Review: Suspiria

October 24, 2018 1 min read

Luca Guadagnino’s Suspiria is going to piss off so many people. Fans of Dario Argento’s 1977 original will be enraged by the changes. Fans of Guadagnino’s Call Me By Your Name will be appalled by how brutal, gruesome, and sadistic this film is. General audiences will be bored by the film’s arthouse pretensions as it ponders violence against women, political revolution and separation, and the artistic rites of dance. Early reviews said Suspiria would be this year’s mother! That’s accurate in terms of the divisive response. As I told a friend online, if this movie gets higher than an "F" on Cinemascore, I’ll eat a T-shirt. Suspiria will bomb, but it will leave behind one hell of a crater.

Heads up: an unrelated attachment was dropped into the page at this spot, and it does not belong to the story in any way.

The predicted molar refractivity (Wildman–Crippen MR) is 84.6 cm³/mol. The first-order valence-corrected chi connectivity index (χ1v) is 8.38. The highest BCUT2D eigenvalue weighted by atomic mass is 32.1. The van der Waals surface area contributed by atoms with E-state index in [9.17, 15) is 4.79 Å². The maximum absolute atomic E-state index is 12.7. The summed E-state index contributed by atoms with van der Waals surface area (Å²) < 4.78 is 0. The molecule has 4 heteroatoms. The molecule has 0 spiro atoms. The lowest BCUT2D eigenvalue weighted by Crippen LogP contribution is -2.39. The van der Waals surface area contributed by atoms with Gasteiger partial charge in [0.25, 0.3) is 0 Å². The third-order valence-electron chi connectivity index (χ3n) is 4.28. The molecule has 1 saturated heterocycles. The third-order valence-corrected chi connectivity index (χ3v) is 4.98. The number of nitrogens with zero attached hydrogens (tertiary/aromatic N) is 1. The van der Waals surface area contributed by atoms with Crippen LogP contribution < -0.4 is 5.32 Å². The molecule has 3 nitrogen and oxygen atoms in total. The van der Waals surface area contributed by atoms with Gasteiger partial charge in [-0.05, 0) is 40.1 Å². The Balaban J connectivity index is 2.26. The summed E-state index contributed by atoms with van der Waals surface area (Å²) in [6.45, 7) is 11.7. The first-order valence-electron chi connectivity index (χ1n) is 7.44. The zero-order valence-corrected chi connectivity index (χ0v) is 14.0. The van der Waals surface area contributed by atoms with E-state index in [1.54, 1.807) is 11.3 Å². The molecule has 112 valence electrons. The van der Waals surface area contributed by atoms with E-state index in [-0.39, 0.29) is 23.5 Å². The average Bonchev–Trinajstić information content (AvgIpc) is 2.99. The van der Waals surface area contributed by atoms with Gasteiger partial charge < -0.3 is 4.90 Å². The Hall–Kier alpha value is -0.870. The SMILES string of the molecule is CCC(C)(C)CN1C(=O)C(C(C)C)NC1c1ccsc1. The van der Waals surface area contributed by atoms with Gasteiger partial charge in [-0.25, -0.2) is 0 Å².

Having written all that, Guadagnino’s mystical grand guignol piece has cast a spell on me. I can’t stop thinking about this new version of Suspiria. I can’t even tell whether or not I actually like it or just admire it as a singular, bonkers work of splatter art. At the moment, Suspiria 2018 is like a Rorschach test made with blood.

Review: Suspiria screenshot